At this phase in my life, when life decisions start becoming my own, is when my personal loyalty to the Lord is really put to the test. Am I going to willingly, loyally, faithfully, and wholeheartedly serve and commit my life to the Lord? Or am I going to surrender my life to the empty, hopeless goal of pleasing men and ultimately end up empty and lost?
I choose to serve the Lord; wholly and completely. It will have a cost at times; but as the chorus goes “I have counted up the cost, and You are worth it!”.
This is one reason why my next point is so important…
My relationship with God must ALWAYS come first! I know this is cliché and every Christian knows this; but do we really know it?! When times are easy and going great, when life is smooth-sailing, do we still put God first always? Do we only come to Him when we feel like we need Him; or do we recognize we always need Him?
What I have recently observed in myself is that I can sometimes only come to God when I need answers. “God, I have a really tough decision to make here! Can you help me make that decision? What’s the right path?” “God, please give me the words to say right now as I’m helping this person!” “Lord, Your Word is living and active! I’m so confused and broken right now. Please let the Scriptures encourage and help me!”
All those prayers are wonderful and good. Don’t get me wrong, I’m NOT discrediting our need to seek God when we’re struggling!
My point is, how often do I wake up, even when I don’t have a “need” or unanswered question, and pray, “Lord, guide me through each moment of this day. Show me Your plan for my life today. I know these are my plans for the day; but help me to be led by You and be walking in Your spirit through each moment.”
Sadly, I don’t do this very often…
Our walk with God should be a day-by-day, moment-by-moment walk. It’s not an “Uh oh, I’m no longer able to do this by myself…let me run to God for help” relationship. It’s an “I can never do this on my own…God guide me through each moment” relationship.
My personal experience has been that even when life is going great, the road and directions are clear, the minute I make my relationship with the Lord secondary, the road becomes rocky and difficult, and I’m unprepared for the situation.
However, if I’m steadfast in my dedication to God, when obstacles arise and the path becomes rocky (which will happen!), I’ll always be ready.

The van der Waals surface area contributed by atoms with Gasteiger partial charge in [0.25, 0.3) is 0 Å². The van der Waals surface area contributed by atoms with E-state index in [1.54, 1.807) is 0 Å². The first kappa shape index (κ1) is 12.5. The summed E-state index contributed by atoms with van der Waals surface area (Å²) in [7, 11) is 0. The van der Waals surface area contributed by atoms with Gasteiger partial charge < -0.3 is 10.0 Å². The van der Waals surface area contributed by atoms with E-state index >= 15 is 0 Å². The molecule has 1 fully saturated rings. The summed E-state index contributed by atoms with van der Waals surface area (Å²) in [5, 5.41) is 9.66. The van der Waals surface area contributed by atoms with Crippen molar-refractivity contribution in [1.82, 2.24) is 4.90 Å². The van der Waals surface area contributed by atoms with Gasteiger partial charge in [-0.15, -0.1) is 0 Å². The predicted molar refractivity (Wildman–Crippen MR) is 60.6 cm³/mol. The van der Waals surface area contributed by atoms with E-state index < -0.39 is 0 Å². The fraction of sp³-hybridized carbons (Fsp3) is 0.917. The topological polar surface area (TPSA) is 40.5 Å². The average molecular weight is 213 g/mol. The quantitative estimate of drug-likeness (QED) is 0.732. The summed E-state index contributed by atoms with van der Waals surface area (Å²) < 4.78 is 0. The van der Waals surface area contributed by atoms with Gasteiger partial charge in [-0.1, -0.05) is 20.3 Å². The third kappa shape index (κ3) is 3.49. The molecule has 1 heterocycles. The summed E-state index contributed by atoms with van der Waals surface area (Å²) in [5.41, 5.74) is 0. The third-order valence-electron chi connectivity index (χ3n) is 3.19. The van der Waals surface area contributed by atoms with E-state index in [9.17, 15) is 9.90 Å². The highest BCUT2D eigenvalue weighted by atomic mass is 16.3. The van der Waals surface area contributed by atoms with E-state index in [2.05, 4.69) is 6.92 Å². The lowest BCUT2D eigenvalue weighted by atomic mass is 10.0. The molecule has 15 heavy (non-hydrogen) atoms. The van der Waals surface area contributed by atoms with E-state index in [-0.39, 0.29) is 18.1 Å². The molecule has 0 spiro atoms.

I’m not as mature as I thought– When I was 14, I was at a cookout and a woman in her mid-20’s asked how old I was. I told her and she looked shocked and said, “Only 14!? Oh my gosh you act like you’re 22!”
However, now that I’m actually entering this scary realm of life called “adulthood”, I’m realizing I’m not nearly as mature as that well-meaning girl (or I) thought.
It’s easy to think I’ve totally got this “life thing” figured out; but I really don’t.
These last few months, with all the newness, decisions, changes, possibilities, opportunities, and uncertainties, I’m learning there is a lot I have left to learn and a whole lot I don’t know. And sometimes even when I “do know”, I fall captive to snares of impatience, people-pleasing, and thinking I can handle things on my own.
I have a long…Long…LONG way to go; which means I need to be teachable and a good listener (areas I could certainly improve). I need to seek wisdom from those around me through observation and inquiry and take to heart what I observe and hear; seeking God ultimately for His will.
As I reflect on the past 8 months, the highs and lows, the best times and worst times, the wisdom and foolishness, the hope and despair, I look back with gratefulness.
Have these months been easy? Not at all. At times they have; but for the most part, they’ve been crazy hard! But without all the struggles, without all the waiting, without all the humbling lessons, I never would’ve grown like I have.
As James 1:2-4 says, “Consider it all joy, my brethren, when you encounter various trials, knowing that the testing of your faith produces endurance. And let endurance have its perfect result, so that you may be perfect and complete, lacking in nothing.” (NASB)**
Thank you all for reading! I hope to write more posts soon.
** “endurance” in this passage is translated as “patience” in the KJV.